- Вам, единственно вам одному, и единственно для того, чтобы помочь своему развитию! Больше никому; умру и под саваном унесу мою тайну! Но, князь, если бы вы знали, если бы вы только знали, как трудно в наш век достать денег! Где же их ваять, позвольте вас спросить после этого? Один ответ: "неси золото и бриллианты, под них и дадим", то-есть именно то, чего у меня нет, можете вы себе это представить? Я наконец рассердился, постоял, постоял. "А под изумруды, говорю, дадите?" - "И под изумруды, говорит, дам". - "Ну и отлично", говорю, надел шляпу и вышел; чорт с вами, подлецы вы этакие! Ей богу!

- А у вас разве были изумруды?

- Какие у меня изумруды! О, князь, как вы ещё светло и невинно, даже, можно сказать, пастушески смотрите на жизнь!

 

“Listen to me, Keller,” returned the prince. “If I were in your place, I should not acknowledge that unless it were absolutely necessary for some reason. But perhaps you are making yourself out to be worse than you are, purposely?”

“I should tell it to no one but yourself, prince, and I only name it now as a help to my soul’s evolution. When I die, that secret will die with me! But, excellency, if you knew, if you only had the least idea, how difficult it is to get money nowadays! Where to find it is the question. Ask for a loan, the answer is always the same: ‘Give us gold, jewels, or diamonds, and it will be quite easy.’ Exactly what one has not got! Can you picture that to yourself? I got angry at last, and said, ‘I suppose you would accept emeralds?’ ‘Certainly, we accept emeralds with pleasure. Yes!’ ‘Well, that’s all right,’ said I. ‘Go to the devil, you den of thieves!’ And with that I seized my hat, and walked out.”

“Had you any emeralds?” asked the prince.

“What? I have emeralds? Oh, prince! with what simplicity, with what almost pastoral simplicity, you look upon life!” (Part Two, chapter XI)

 

In his speech on Dostoevski (delivered on the hundredth anniversary of the writer’s birth) Lunacharski (the minister of education in Lenin’s government) takes the example of water in order to explain Dostoevski’s treatment of man’s psyche. According to Lunacharski, to understand the dynamics of water, one must imagine a fantastic Niagara Falls, a hundred times more grandiose than the real one:

 

Чтобы понять, что делает Достоевский с психикой - возьмём хотя бы такой пример - вода. Для того, чтобы дать человеку полное представление о воде, заставить его объять все её свойства, надо ему показать воду, пар, лёд, разделить воду на составные части, показать, что такое тихое озеро, величаво катящая свои волны река, водопад, фонтан и проч. Словом - ему нужно показать все свойства, всю внутреннюю динамику воды. И, однако, этого всё-таки будет мало. Может быть, для того, чтобы понять динамику воды, нужно превысить данные возможности и фантастически представить человеку Ниагару, в сотню раз грандиознейшую, чем подлинная. Вот Достоевский и стремится превозмочь реальность и показать дух человеческий со всеми его неизмеримыми высотами и необъяснимыми глубинами со всех сторон. Как Микель Анджело скручивает человеческие тела в конвульсиях, в агонии, так Достоевский дух человеческий то раздувает до гиперболы, то сжимает до полного уничтожения, смешивает с грязью, низвергает его в глубины ада, то потом вдруг взмывает в самые высокие эмпиреи неба. Этими полётами человеческого духа Достоевский не только приковывает наше внимание, захватывает нас, открывает нам новые неизведанные красоты, но даёт очень много и нашему познанию, показывая нам неподозреваемые нами глубины души.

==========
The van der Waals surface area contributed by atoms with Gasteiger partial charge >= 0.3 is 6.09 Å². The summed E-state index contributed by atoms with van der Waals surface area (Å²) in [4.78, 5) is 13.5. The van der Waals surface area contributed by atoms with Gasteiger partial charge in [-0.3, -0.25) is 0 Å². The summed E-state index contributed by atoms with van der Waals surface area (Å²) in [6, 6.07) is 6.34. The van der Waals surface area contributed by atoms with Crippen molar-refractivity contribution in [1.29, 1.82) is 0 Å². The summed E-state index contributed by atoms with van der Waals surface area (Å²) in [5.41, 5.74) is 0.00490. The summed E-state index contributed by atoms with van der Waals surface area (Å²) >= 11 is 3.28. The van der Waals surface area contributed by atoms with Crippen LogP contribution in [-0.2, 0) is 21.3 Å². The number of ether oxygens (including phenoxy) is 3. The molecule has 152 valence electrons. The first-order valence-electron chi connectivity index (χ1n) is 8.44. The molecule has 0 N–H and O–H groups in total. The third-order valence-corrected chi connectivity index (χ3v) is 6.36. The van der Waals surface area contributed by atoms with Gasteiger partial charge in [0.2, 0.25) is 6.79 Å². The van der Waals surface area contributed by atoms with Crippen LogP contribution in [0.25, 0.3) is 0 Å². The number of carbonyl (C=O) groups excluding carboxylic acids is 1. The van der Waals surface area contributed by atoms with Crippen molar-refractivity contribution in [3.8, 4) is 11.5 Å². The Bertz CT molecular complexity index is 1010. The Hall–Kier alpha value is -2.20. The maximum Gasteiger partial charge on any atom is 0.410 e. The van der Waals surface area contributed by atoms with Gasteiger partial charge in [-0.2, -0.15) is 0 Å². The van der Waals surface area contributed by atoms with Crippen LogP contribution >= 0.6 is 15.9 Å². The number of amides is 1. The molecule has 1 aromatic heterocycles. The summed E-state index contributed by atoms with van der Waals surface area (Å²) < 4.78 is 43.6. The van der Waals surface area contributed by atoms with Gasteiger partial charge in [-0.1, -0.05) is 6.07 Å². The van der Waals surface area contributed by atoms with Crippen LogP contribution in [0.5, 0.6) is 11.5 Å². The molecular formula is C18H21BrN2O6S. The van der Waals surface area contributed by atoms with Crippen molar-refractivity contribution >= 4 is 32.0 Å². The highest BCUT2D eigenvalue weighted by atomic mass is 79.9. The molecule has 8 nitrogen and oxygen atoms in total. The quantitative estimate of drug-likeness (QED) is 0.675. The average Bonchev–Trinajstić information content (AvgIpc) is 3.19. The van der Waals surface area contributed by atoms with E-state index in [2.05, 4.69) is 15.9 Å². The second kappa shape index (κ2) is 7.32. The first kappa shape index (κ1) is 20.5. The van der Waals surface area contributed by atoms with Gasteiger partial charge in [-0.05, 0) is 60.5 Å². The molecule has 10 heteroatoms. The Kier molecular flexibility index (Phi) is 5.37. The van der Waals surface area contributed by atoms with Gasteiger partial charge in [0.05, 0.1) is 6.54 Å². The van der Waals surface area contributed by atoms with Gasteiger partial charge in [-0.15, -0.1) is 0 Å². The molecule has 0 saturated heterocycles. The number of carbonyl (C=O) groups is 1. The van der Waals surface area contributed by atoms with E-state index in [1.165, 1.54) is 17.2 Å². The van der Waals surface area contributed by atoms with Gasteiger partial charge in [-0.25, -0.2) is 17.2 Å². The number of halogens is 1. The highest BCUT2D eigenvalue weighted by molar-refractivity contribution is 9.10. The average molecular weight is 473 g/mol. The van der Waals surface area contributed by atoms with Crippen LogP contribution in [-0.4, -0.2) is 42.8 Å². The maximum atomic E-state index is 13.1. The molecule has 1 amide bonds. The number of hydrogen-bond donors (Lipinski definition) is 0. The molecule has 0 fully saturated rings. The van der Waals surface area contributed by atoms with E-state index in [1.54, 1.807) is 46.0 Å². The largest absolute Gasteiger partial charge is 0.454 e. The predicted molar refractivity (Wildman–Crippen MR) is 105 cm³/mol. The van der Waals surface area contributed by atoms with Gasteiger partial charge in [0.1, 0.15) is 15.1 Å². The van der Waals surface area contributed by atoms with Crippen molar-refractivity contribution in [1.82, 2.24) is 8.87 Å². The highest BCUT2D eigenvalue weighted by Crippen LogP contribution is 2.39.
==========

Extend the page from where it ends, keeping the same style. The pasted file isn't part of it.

In his speech Lunacharski mentions not only vodopad (a waterfall), but also fontan (a fountain). In his poem about a miragarl ("mirage girl") the society sculptor and poet Arnor mentions three hundred camels and three fountains:

 

Our Prince was fond of Fleur as of a sister but with no soft shadow of incest or secondary homosexual complications. She had a small pale face with prominent cheekbones, luminous eyes, and curly dark hair. It was rumored that after going about with a porcelain cup and Cinderella's slipper for months, the society sculptor and poet Arnor had found in her what he sought and had used her breasts and feet for his Lilith Calling Back Adam; but I am certainly no expert in these tender matters. Otar, her lover, said that when you walked behind her, and she knew you were walking behind her, the swing and play of those slim haunches was something intensely artistic, something Arab girls were taught in special schools by special Parisian panders who were afterwards strangled. Her fragile ankles, he said, which she placed very close together in her dainty and wavy walk, were the "careful jewels" in Arnor’s poem about a miragarl ("mirage girl"), for which "a dream king in the sandy wastes of time would give three hundred camels and three fountains.”